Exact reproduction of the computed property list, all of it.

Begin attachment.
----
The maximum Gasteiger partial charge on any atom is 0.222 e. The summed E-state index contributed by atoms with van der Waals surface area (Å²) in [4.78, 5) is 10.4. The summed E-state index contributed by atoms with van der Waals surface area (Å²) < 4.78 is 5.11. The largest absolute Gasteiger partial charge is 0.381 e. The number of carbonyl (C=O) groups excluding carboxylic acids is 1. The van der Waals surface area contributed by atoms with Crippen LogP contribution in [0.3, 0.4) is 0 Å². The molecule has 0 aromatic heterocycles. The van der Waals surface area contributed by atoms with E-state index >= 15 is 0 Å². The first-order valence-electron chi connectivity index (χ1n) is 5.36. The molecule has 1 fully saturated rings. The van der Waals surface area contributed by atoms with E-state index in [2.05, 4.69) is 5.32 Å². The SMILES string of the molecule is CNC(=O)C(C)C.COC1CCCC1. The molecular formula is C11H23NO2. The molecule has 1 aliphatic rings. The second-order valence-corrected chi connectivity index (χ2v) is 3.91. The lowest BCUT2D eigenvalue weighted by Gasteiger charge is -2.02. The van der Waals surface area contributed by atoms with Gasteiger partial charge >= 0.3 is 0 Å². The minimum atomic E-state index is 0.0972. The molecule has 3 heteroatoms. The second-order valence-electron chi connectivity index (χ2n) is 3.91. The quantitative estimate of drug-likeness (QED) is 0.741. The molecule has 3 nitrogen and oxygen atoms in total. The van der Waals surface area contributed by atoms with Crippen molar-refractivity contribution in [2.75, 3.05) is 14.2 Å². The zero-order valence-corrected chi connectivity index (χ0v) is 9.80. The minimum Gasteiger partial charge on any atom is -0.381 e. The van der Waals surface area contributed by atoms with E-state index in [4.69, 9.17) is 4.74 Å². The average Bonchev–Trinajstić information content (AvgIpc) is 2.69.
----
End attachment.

The maximum Gasteiger partial charge on any atom is 0.222 e. The summed E-state index contributed by atoms with van der Waals surface area (Å²) in [4.78, 5) is 10.4. The summed E-state index contributed by atoms with van der Waals surface area (Å²) < 4.78 is 5.11. The largest absolute Gasteiger partial charge is 0.381 e. The number of carbonyl (C=O) groups excluding carboxylic acids is 1. The van der Waals surface area contributed by atoms with Crippen LogP contribution in [0.3, 0.4) is 0 Å². The molecule has 0 aromatic heterocycles. The van der Waals surface area contributed by atoms with E-state index >= 15 is 0 Å². The first-order valence-electron chi connectivity index (χ1n) is 5.36. The molecule has 1 fully saturated rings. The van der Waals surface area contributed by atoms with E-state index in [2.05, 4.69) is 5.32 Å². The SMILES string of the molecule is CNC(=O)C(C)C.COC1CCCC1. The molecular formula is C11H23NO2. The molecule has 1 aliphatic rings. The second-order valence-corrected chi connectivity index (χ2v) is 3.91. The lowest BCUT2D eigenvalue weighted by Gasteiger charge is -2.02. The van der Waals surface area contributed by atoms with Gasteiger partial charge >= 0.3 is 0 Å². The minimum atomic E-state index is 0.0972. The molecule has 3 heteroatoms. The second-order valence-electron chi connectivity index (χ2n) is 3.91. The quantitative estimate of drug-likeness (QED) is 0.741. The molecule has 3 nitrogen and oxygen atoms in total. The van der Waals surface area contributed by atoms with Crippen molar-refractivity contribution in [2.75, 3.05) is 14.2 Å². The zero-order valence-corrected chi connectivity index (χ0v) is 9.80. The minimum Gasteiger partial charge on any atom is -0.381 e. The van der Waals surface area contributed by atoms with E-state index in [4.69, 9.17) is 4.74 Å². The average Bonchev–Trinajstić information content (AvgIpc) is 2.69.